Late May 2016

May 21, 2016

The increased leaf cover has blocked much of the sunlight necessary to sustain most of the wildflowers, and by late May, many of them have come and gone. On this rainy Saturday, a few remain, though our guided walks have come to an end for the season. Unfortunately, we couldn’t catch any May Apple flowering, but Dame’s Rocket was in full bloom, and can be spotted along the local roadways across the township.

Dame’s Rocket in pockets through the park.

This flower boasts the tallest form in May, but soon Jewelweed will take that prize. Dame’s Rocket shows up in medium purples, whites, or an explosive mix of the two (below).

The many faces of Dame’s Rocket.

This plant might be pretty, but according to the National Parks Service, looks can be deceiving. Dame’s Rocket, also known as “Dame’s Violet” or “Mother-of-the-evening,” has been tagged as an invasive plant which bullies other native plants out of their territories.

Waterleaf.

Delicate-looking, fuzzy, light purple Waterleaf is in its prime (above). Easily identified in April by the “water spots” on its leaves, this plant loses those spots before flowering in May. Braddock’s Trail has the broad-leaf variety, often called Maple-leaf Waterleaf. “Hydrophyllaceae” is the family name for this plant. That’s no surprise: the prefix “hydro” means “water.” Gerry Williamson has some great shots of this plant in Georgia.

 

False Solomon’s Seal.

 

We featured Great Solomon’s Seal in our last post. This time, it’s “False” Solomon’s Seal. Missouri Botanical Garden has more information on this plant, which may differ slightly from the Pennsylvania variety. The blooms on plants in our region, for example, seem less full, but both flower at the tip of the cascading stem.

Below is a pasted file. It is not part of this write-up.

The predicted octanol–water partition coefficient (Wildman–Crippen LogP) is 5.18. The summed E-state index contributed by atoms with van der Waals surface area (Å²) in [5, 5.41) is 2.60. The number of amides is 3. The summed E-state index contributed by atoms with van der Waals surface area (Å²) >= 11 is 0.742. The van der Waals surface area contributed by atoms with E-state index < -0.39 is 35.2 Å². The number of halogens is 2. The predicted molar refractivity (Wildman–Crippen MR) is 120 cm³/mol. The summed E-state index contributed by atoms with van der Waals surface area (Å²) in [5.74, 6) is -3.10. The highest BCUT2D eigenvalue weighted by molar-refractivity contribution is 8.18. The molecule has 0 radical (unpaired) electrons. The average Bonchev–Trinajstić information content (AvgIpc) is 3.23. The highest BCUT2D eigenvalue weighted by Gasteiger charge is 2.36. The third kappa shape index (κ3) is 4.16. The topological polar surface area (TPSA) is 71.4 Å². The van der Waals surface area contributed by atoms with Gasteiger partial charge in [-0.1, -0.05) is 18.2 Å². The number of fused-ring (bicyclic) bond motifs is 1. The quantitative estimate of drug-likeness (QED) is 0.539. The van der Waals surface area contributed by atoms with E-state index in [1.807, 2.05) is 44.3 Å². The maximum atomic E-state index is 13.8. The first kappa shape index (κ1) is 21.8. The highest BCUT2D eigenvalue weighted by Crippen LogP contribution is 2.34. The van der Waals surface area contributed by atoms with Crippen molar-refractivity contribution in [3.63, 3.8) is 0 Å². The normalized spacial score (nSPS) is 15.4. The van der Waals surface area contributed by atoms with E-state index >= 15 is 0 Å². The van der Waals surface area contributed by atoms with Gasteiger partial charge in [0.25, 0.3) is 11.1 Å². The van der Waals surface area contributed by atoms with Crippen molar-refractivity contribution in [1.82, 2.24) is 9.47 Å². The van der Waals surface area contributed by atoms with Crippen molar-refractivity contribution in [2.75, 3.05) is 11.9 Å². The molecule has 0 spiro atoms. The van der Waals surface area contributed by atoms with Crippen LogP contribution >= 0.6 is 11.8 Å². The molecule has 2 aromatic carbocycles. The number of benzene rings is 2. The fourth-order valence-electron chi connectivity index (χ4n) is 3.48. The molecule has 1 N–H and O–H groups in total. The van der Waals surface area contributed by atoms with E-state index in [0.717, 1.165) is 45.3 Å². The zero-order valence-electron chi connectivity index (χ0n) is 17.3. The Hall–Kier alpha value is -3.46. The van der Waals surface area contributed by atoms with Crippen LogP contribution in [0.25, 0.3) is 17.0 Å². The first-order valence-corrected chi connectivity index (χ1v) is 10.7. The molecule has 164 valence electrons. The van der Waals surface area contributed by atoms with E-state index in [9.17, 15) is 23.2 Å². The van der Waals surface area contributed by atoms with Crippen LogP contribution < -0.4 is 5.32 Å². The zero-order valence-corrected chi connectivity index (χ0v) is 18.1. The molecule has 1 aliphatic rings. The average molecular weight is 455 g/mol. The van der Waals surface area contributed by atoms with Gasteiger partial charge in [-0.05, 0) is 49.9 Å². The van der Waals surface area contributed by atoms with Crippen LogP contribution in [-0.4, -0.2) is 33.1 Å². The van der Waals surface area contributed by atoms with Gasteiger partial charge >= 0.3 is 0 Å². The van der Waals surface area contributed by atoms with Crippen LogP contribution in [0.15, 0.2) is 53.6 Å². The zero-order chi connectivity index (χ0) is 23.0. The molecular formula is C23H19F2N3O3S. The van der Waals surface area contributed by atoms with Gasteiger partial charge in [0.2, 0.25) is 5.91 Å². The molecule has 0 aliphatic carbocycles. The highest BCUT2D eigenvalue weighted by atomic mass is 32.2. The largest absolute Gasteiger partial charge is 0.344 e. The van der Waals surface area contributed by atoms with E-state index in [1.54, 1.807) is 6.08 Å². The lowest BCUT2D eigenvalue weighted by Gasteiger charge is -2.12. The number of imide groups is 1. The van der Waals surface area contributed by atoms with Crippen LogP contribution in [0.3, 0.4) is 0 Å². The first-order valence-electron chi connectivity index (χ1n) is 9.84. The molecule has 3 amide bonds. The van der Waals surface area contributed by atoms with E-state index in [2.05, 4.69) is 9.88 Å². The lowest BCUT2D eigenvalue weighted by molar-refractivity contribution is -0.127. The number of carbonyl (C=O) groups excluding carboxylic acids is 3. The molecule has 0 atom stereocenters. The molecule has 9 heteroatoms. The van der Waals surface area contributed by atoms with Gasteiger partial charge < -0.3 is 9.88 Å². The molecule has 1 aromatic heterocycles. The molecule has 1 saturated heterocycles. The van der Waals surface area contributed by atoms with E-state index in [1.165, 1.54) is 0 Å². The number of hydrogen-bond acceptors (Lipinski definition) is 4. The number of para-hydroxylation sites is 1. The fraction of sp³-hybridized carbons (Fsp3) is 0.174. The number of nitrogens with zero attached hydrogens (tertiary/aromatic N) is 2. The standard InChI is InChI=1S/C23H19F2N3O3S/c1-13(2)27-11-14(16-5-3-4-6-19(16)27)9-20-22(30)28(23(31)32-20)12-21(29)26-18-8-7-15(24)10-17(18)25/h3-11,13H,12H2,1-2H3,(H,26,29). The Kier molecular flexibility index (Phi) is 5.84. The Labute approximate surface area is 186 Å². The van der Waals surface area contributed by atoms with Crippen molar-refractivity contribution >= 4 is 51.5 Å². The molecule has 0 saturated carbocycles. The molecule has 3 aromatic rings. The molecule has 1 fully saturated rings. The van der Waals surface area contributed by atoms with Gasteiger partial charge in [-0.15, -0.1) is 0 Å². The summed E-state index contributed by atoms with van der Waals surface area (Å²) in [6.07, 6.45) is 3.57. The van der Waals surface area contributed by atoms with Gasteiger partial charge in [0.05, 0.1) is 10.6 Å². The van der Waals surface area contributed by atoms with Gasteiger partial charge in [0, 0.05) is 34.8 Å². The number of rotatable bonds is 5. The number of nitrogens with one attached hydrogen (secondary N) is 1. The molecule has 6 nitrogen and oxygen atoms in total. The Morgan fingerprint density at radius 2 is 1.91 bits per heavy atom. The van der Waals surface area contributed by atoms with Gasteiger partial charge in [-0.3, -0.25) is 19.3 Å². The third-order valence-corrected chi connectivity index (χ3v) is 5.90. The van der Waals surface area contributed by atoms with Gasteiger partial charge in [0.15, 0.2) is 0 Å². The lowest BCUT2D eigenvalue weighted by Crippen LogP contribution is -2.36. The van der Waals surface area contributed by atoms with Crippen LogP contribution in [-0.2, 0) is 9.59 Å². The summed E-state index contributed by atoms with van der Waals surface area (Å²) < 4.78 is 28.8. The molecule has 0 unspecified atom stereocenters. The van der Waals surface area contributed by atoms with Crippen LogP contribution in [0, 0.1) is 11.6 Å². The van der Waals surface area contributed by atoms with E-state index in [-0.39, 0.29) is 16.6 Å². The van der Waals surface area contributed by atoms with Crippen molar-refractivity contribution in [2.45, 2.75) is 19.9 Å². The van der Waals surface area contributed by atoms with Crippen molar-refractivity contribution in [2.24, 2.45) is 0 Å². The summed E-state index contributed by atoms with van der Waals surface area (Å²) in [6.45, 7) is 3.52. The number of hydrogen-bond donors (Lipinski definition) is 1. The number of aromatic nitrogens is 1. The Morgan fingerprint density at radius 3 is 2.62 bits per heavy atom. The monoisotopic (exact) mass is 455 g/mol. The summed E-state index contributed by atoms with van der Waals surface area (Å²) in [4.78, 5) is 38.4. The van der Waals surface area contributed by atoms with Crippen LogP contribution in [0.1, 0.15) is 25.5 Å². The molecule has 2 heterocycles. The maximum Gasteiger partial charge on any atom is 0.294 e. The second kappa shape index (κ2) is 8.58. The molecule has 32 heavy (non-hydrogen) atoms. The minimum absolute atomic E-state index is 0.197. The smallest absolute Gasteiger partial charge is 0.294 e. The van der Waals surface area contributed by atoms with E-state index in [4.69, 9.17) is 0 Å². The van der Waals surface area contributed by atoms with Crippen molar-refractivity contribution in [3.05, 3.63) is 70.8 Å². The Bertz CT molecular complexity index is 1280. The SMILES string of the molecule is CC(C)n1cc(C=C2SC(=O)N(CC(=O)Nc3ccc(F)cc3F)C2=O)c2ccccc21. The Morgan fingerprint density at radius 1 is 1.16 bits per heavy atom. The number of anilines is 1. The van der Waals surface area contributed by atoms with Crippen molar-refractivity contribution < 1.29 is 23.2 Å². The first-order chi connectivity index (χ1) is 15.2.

Fleabane (left) and Common Tall Buttercup (right) can be found through early summer.

Both Fleabane and Buttercup (above) can be seen into June, particularly around the parking lot. The Fleabane pictured here is one of the first of the season, and isn’t a great specimen. Typically the petals form a rounded flower, but because of the rain today, they look a little deformed. Take a walk at the park soon, and you’ll get a better shot! Originally from Europe, Tall Buttercup is harmful to livestock and spreads easily by seed after pollination by a variety of insects.

Though our formal walks have ended for the season, you are encouraged to visit Braddock’s Trail to view the many summer wildflowers here. Look for occasional updates over the next few months, and please contact us if you have questions or would like to submit a photo or information! Use the form below to get in touch. We look forward to seeing you at one of the North Huntingdon Township-sponsored walks in Spring 2017!

Summer 2015

June 24, 2015

Summer visitors to the park can still enjoy a few varieties of flowers, but they can be found only in sunlit areas. These spots are limited due to the tree leaves forming a canopy that blocks much of the sunlight, so you’ll have some hunting to do.

If you own a garden or any bit of landscaping, you may fear the sight of this one. To the rest of you, it’s a beautiful addition to Pennsylvania roadways. Historically, Crown Vetch was brought to North America as a solution to soil erosion. The plant spreads rather quickly in many types of soils, and its roots are strong and widespread. Most ecologists admit that Crown Vetch is invasive and in many cases wildly out of control. Let’s keep an eye on this one around the park.

Crown Vetch.
Daisy-like Fleabane can be seen near the parking lot. This plant is identifiable by its hairy leaves and stems, and has a composite flower consisting of about 40 white petals in a radial pattern. According to historical reports, Fleabane was dried in bunches and used to banish fleas from homes. Approximately 200 species are known throughout the world.

Fleabane.
The prominent leaves of Jewelweed can be seen as early as April, and its bright yellow, lobed flowers bloom throughout June. Some know Jewelweed as “Touch-Me-Not,” a name that comes from its explosive seed pods. The oils from the stems and leaves of the plant have been known to treat ailments such as skin irritation.